Kettlethorpe High School is committed to safeguarding and promoting the welfare of children and young people. Parents can feel confident that careful procedures are in place to ensure that all staff and volunteers are suitable to work with children within school. As a school we encourage parents and children to talk freely about any concerns or worries which may affect educational progress. It is important to us that parents and pupils see the school as a safe place.
Pupils will be taken seriously if they seek help from a member of staff. Pupils may be referred for additional bespoke support from external agencies who work closely with the academy. The school will endeavor to work in partnership with parents at all times to inform them of additional support required or accessed for their child. However, staff cannot guarantee to consult parents first, or to keep children’s concerns confidential, if a referral must be made to agencies in order to safeguard the child’s welfare.
If you have any concerns relating to any pupils in our school please contact one of the following designated staff:
For more information or additional support the following organisations and resources are notable points of reference:
> Barnardos – is committed to helping children throughout the UK;
> NSPCC – the National Society for the Prevention of Cruelty to Children (NSPCC) is a child protection charity ;
> thinkuknow – guide to internet safety and safe surfing for young people;
> Escayp – Emotional Support for Children and Young People (ESCAYP) offers a supportive environment for young people;
> Brook – Brook provides free and confidential sexual health and wellbeing services for young people;
> XenZone – award winning online counselling services. Delivering proven mental health services for over a decade;
> CalmHarm – – A free app providing activities to help manage the urge to self-harm;
> CEOP – Child Exploitation and Online Protection agency from the Police;
> our wellbeing resources aimed at parents/carers to help them keep their children safe;
> Keeping Children Safe in Education statutory guidance from Ofsted.
Using the internet, mobile phones and games consoles are now an everyday part of young people’s lives. However, there are risks for children and you as parents need to know how to protect your children effectively. Here are some useful tips:
Be involved in your child’s online life. Young people use the internet to socialise and grow and, just as you guide and support them offline, you should be there for them online too. Talk to them about what they’re doing, if they know you understand they are more likely to approach you if they need support.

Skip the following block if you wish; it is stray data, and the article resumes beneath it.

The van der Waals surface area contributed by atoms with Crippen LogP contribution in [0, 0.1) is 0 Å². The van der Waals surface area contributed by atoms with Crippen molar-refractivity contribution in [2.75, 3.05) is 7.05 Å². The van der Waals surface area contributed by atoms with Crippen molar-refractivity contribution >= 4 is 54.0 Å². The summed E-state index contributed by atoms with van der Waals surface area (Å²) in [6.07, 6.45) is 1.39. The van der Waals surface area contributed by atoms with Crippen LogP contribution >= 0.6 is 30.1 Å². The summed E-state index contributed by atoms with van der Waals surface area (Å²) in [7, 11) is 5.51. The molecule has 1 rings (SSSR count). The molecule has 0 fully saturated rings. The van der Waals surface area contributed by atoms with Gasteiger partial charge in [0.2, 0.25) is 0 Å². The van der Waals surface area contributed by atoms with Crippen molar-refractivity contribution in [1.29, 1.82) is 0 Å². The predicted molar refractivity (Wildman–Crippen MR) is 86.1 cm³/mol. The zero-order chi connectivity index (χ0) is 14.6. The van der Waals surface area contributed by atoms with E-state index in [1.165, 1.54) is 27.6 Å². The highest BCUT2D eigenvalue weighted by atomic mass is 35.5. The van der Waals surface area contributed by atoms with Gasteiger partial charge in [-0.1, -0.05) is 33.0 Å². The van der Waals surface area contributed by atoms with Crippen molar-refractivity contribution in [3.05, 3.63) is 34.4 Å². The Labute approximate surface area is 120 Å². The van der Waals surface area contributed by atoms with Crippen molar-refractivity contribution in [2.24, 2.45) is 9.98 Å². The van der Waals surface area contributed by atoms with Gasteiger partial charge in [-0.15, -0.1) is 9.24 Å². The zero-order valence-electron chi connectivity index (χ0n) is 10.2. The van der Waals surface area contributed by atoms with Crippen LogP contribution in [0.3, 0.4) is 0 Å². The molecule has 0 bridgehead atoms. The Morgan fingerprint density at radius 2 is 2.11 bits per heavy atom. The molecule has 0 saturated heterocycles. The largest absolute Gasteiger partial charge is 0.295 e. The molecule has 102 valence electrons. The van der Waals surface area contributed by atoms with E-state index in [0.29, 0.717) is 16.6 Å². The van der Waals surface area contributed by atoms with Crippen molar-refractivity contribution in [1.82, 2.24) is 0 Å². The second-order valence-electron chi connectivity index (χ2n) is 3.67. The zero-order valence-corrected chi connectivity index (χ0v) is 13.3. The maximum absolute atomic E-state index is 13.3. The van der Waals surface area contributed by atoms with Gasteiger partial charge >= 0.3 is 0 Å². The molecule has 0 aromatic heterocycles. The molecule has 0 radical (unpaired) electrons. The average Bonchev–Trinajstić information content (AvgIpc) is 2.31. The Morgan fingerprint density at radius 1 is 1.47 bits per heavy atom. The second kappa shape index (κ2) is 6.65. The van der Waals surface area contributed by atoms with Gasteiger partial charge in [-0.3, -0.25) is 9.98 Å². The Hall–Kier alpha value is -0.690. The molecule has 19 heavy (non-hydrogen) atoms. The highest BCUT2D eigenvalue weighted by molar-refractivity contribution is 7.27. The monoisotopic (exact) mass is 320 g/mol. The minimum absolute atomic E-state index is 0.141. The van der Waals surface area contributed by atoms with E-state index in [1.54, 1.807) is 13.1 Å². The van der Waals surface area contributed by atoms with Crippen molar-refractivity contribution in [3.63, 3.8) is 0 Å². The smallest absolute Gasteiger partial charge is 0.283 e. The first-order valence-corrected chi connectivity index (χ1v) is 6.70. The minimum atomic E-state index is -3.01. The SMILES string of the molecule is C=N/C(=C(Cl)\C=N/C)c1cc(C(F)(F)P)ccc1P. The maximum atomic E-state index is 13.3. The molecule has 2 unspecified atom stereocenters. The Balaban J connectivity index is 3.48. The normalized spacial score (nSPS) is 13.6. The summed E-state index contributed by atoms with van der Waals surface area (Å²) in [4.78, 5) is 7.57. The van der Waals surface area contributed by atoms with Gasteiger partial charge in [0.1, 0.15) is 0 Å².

Set boundaries in the online world just as you would in the real world. Think about what they might see, what they share, who they talk to and how long they spend online. It is important to continue to discuss boundaries so that they evolve as your child’s use of technology does.
Consider the use of parental controls on devices that link to the internet, such as the TV, laptops, computers, games consoles and mobile phones. Parental controls are not just about locking and blocking, they are a tool to help you set appropriate boundaries as your child grows and develops. They are not the answer to your child’s online safety, but they are a good start and are not as difficult to install as you might think. Find your service provider and learn how to set your controls.
Emphasise that not everyone is who they say they are. Make sure your child knows never to meet up with someone they only know online. People might not always be who they say they are. Make sure your child understands that they should never meet up with anyone they only know online without taking a trusted adult with them.
Know what to do if something goes wrong. You want to help your child when they need it therefore it is important to know when and how to report any problem. What tools are there to help me keep my child safe?
> Worried about inappropriate online content? – This leaflet explains the risks of online content and how to protect children.
> Worried your child has shared too much online? – This leaflet explains the risk of oversharing online and how to take control.
> Online safety tips for parents of 11-13 year olds and Online safety tips for parents of 14+ year olds – Advice from Internet Matters team
> Reporting to CEOP – how to report any concerns about grooming and sexual abuse directly to the National Crime Agency
The department for Education (DfE) defines bullying as:“Behavior by an individual or group, usually repeated over time, that intentionally hurts another individual or group, either physically or emotionally.”
Cyberbullying can seem to be anonymous and can therefore result in a greater feeling of isolation and helplessness for the victim.
If you have any concerns about bullying or cyberbullying, please speak to your child’s Year Manager as soon as possible or make a referral using our online form. There is a wide range of resources available for parents:
> Department for Education advice for parents – Bullying & Cyberbullying
> NSPCC: Bullying – Signs, Indicators and Effects
> Anti-Bullying Alliance interactive information tool for parents
> Building confidence after online bullying